Wednesday, February 28, 2007

In Real Life

I am back from the boob conference. It was good. Can't say I learned a ton of new stuff, but oh, well. I have done more research than the average bear. 850 breast cancer survivors under 40. That part was cool. I also learned that Washington D.C. shuts down if there's an inch of snow. Seriously, they told me it would be 2 hours to get a cab. You kidding me? I digress...

So, I'm fairly active on a few message boards. Some having to do with cancer, some not. It isn't uncommon to see the phrase "IRL" - in real life. Not to be confused with "url," as in a website. On the Young Survival Coalition board, you can read frequent comments on how "irl, people don't get it." "irl, i can't talk to my friend/husband/mom/dog" Okay, maybe I can, but you get the idea. Before this conference, about 40 of us discussed how excited we were to meet each other IRL. Women we only knew through signature pictures and diagnosis statistics. Women we only knew through written text: where humor, sarcasm and truth are deeply intertwined.

Off I went to the conference. And I recognized some of these women immediately. Some had different hair than in their pictures (myself included) but I recognized their smiles. Or their eyes. When you don't have hair, your eyes become bigger. Or at least they look bigger. Even though I don't post all the time, I immediately felt a part of this "family." We shared stories, jokes, rants. We laughed and made inappropriate comments at the sex toy party. We were from all over the country. Some were shy. Others, uh-hem, were not. We were single, married, gay, straight. IRL, one would argue if we would be friends, or even run into each other. But this isn't real life. It's cancer life. And in the world of the "big C," once you're in, you're in.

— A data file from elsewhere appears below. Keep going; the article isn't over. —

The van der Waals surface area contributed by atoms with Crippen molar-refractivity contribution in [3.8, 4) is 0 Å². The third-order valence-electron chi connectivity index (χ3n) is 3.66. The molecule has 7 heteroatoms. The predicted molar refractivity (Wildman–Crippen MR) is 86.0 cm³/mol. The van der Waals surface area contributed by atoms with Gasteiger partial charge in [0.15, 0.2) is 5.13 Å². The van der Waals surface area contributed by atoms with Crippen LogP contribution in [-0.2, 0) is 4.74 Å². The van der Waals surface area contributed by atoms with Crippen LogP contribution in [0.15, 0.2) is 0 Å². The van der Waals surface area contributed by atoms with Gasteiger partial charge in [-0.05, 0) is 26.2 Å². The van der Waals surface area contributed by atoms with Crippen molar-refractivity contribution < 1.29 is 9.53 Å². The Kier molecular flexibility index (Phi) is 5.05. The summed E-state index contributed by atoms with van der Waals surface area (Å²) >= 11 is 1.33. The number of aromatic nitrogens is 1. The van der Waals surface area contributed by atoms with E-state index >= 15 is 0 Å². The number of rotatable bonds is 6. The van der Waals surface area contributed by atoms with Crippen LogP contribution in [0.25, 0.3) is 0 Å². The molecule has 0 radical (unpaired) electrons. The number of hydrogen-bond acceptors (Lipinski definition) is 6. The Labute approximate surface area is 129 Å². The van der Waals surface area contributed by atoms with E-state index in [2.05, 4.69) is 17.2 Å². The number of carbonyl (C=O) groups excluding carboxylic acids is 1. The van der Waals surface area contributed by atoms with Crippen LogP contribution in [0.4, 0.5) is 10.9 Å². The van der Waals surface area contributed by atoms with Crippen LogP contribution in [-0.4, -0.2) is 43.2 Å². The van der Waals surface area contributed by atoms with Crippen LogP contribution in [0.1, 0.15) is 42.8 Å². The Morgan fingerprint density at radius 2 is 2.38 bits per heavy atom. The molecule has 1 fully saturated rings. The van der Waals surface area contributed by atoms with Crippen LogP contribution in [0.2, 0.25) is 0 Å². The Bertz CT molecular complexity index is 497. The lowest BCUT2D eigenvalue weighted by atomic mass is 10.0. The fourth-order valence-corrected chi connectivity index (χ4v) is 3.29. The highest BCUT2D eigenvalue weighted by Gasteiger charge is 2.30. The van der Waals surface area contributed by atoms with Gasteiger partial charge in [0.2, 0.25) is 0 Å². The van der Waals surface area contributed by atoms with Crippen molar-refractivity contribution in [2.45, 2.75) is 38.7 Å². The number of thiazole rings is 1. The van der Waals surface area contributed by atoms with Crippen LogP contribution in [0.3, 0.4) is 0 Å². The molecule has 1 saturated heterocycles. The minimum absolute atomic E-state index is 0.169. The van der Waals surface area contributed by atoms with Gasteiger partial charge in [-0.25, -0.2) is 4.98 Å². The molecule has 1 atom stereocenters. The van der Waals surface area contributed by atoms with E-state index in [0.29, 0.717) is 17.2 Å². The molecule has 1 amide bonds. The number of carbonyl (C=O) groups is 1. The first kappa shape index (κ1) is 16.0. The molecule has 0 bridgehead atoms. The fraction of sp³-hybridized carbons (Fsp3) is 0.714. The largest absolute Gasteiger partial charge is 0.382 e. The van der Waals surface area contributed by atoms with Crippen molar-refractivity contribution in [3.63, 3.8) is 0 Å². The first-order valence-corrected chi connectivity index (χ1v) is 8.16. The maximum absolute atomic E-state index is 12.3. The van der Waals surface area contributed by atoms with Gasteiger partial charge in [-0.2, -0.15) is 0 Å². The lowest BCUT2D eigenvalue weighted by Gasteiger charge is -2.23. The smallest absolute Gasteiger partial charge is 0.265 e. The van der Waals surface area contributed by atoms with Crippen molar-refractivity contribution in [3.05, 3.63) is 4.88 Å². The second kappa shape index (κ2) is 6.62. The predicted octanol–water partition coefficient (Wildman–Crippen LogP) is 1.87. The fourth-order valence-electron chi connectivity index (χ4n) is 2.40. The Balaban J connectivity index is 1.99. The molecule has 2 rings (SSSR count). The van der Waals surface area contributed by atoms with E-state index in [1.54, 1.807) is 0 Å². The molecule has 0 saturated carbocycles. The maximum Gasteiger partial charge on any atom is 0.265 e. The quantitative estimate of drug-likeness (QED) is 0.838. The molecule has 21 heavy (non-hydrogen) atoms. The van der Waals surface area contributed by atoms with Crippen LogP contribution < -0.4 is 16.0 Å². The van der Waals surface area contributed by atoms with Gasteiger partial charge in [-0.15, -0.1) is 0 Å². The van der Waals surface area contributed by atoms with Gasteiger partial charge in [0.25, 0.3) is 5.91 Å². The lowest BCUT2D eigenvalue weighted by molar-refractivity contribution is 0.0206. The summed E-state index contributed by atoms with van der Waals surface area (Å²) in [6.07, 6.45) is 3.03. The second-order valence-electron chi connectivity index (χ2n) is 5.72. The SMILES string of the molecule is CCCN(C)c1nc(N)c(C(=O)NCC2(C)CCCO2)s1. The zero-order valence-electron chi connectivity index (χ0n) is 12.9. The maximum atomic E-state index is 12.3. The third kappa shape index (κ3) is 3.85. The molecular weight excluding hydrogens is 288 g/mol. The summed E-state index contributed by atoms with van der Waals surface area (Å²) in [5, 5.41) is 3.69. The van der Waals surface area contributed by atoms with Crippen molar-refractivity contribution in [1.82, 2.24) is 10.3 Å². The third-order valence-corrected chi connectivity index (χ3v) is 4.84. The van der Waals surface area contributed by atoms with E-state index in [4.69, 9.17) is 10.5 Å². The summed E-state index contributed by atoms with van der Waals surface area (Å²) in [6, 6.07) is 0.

What did I learn? I learned that women are beautiful no matter if they have boobs or hair. I learned that a good laugh can make you feel worlds better. I learned that there are amazing, strong awesome women who have this disease. And they don't deserve it. I learned the value of a community and unconditional support. In spite of hot flashes and side effects and our own problems, there are women willing to reach out and help others. Give what is left of themselves. Where else can you get that many women together and not have it be a cat fest? Maybe cuz most of us have no hormones left.

I am in awe of these women. Stage IVs who refuse to give up. Women just diagnosed who have to go through all that shit. Shit that I'm so glad to done with. Although we all travelled back to our homes, our families, our lives - I now have a bit more of an insight to these women. When they offer advice, I will think of their presence. Or their hug. Or the fact that one went out on a date with a dwarf. Most importantly, I will think that I am proud to be a part of them, IRL or otherwise. I am honored to consider myself a member of this fucked up sorority.

Here's a group picture of women from the YSC board. Can you find me? It's like "Where's Waldo?"


Anonymous said...

What a fabulous-looking group of women! Personally, I believe a boa is the perfect accessory for any occasion. Can't wait to hear more about the conference - AJ

Jennifer said...

I was just thinking that this was a sorority no one deserves to join but I'm glad to have. . .

Who went out with a dwarf and how did I miss that?